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Italy says dozens of migrants stuck on a ship near its coast aren't welcome


Italy's new right-wing government is taking a harder line on the NGOs that rescue migrants in the Mediterranean Sea.


Migrants from Africa and Asia who are trying to get to Europe. Italy is blocking men from leaving the ships, and that has prompted at least one standoff at a Sicilian port.

MARTIN: We're joined now by NPR's Sylvia Poggioli in Rome. She has been following all this. Good morning, Sylvia.

SYLVIA POGGIOLI, BYLINE: Good morning, Rachel.

MARTIN: What can you tell us about the situation at the ports right now?

POGGIOLI: Well, the worst is Catania in Sicily, where the rescue ship Humanity 1, which flies a German flag, was finally allowed to dock over the weekend. Of the original 179 migrants rescued, 35, all males, remain on board. They're from Pakistan, Bangladesh and Egypt. The head of operations of the charity SOS Humanity, Till Rummenhohl, is on board and describes the situation.

TILL RUMMENHOHL: We see frustration. We see them getting more and more depressed. People are having problems to eat properly because they don't understand the situation. They have so much uncertainty about their future. They are afraid of being pushed back into international waters by Italian authorities.

POGGIOLI: And that's what the Italian government is threatening.

MARTIN: How many ships are trying to dock now with how many migrants?

POGGIOLI: Another NGO ship, the Norwegian-flagged Geo Barents, was allowed to disembark some 500 migrants, leaving around 250 on board. The government is applying selective entry, insisting it's acting humanely but firmly. But the ship's captains refuse to leave Catania Port, insisting the remaining migrants must be allowed to land and be allowed to apply for asylum. SOS Humanity is filing legal actions, with two Italian courts appealing the government's selective methods.

MARTIN: So explain, Sylvia. You said that dozens of men are being kept on on one of these ships, but lots of people have been let go. What are the criteria to determine who gets to get off the boat and who has to stay?

POGGIOLI: Italy is allowing women and children and ill people to disembark. A team of doctors is sent on board to determine who's ill. Now there's a third ship, a German-flagged Mission Lifeline. With 89 migrants on board, it was allowed to dock at Reggio Calabria on the toe of the Italian boot. And though all 89 migrants were allowed to leave the ship, the Italian authorities say that migrant rescue took place in a section of the sea that's under Italian jurisdiction, as determined by some international convention, while the other two ships rescued migrants in waters not under Italian jurisdiction.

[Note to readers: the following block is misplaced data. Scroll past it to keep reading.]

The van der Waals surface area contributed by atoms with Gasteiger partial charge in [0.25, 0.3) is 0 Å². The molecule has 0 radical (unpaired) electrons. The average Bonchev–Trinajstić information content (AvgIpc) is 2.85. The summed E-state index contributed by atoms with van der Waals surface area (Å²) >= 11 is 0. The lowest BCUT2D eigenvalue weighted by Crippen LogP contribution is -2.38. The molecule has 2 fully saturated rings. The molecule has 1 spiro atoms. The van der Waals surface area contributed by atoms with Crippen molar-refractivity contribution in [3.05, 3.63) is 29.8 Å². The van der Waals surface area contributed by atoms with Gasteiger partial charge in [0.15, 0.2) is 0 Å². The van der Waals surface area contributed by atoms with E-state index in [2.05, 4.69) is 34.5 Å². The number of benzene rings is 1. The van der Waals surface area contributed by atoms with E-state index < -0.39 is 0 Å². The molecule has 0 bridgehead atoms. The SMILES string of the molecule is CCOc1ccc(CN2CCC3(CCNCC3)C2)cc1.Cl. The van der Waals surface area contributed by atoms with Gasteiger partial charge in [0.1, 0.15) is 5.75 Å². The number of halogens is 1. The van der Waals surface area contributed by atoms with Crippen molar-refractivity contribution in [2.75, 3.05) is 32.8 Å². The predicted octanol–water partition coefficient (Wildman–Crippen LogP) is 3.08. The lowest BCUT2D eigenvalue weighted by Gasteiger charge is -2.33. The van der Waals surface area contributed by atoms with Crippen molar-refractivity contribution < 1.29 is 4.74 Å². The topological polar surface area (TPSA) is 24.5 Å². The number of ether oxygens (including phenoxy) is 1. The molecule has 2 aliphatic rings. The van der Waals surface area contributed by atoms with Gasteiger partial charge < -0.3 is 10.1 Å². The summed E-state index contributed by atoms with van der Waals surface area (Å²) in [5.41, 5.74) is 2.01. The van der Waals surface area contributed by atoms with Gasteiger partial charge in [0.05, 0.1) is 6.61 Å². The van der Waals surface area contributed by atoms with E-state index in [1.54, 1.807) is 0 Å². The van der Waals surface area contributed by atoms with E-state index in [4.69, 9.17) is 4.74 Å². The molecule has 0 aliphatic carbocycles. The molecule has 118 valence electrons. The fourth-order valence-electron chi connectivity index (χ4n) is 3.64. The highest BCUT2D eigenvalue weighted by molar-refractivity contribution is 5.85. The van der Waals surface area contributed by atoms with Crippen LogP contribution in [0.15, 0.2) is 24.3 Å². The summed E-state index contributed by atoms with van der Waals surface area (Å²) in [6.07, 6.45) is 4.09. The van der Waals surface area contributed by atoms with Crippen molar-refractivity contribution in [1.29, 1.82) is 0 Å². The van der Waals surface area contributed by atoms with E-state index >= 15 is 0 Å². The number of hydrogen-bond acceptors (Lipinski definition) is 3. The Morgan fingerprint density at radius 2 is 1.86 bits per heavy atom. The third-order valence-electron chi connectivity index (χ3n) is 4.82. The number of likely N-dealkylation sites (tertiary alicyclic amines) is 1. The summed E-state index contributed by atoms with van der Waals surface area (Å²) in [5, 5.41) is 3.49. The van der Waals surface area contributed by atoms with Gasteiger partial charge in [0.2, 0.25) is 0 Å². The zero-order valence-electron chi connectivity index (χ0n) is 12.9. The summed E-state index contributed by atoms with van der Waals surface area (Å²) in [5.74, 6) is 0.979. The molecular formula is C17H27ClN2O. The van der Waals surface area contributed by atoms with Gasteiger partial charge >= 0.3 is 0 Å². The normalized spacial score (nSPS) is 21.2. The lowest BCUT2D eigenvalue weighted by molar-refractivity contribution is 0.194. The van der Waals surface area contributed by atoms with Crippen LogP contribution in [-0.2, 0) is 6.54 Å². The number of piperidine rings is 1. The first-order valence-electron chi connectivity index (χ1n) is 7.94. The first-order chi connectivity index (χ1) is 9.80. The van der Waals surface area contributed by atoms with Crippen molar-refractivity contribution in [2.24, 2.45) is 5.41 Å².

MARTIN: Is this a different position for the Italian government when it comes to migration?

POGGIOLI: Well, it's - the new Italian government is just installed two weeks ago. It's a far-right coalition, and it wants to send a message to irregular migrants. It claims migrants should seek asylum in the countries under whose flags the rescue ship sailed. In this case, it would be Norway and Germany. The government of Prime Minister Giorgia Meloni has accused the charity Rescue ships of acting as a de facto taxi service for the many migrants from Africa and Asia trying to reach Europe and therefore allegedly encouraging human trafficking, although the U.N. has said that NGO rescues account for only 15% of migrants who arrive in Italy. But the deputy justice minister says Italy will no longer be migrants' punching bag. And here's what Lucio Malan, an MP from Meloni's Brothers of Italy Party, said Monday.


LUCIO MALAN: (Speaking Italian).

POGGIOLI: He said Ukraine migrants are women and children. African migrants are young males who shouldn't abandon their women and children. And then they staged these organized shipwrecks, he said, as if they were victims of the Titanic. Now, the government has threatened the boats with $50,000 fines if they don't leave the port of Catania. But the U.N. agencies for migration and refugees, as well as European Union officials, have called on Italy to allow all the migrants to be disembarked without delay.

MARTIN: NPR's Sylvia Poggioli in Rome. Thanks, Sylvia.

POGGIOLI: Thank you. Transcript provided by NPR, Copyright NPR.

Rachel Martin
Rachel Martin is a host of Morning Edition, and a founding host of NPR's award-winning morning news podcast Up First. Martin's interviews take listeners behind the headlines to understand the people at the center of those stories.
Sylvia Poggioli
Sylvia Poggioli is senior European correspondent for NPR's International Desk covering political, economic, and cultural news in Italy, the Vatican, Western Europe, and the Balkans. Poggioli's on-air reporting and analysis have encompassed the fall of communism in Eastern Europe, the turbulent civil war in the former Yugoslavia, and how immigration has transformed European societies.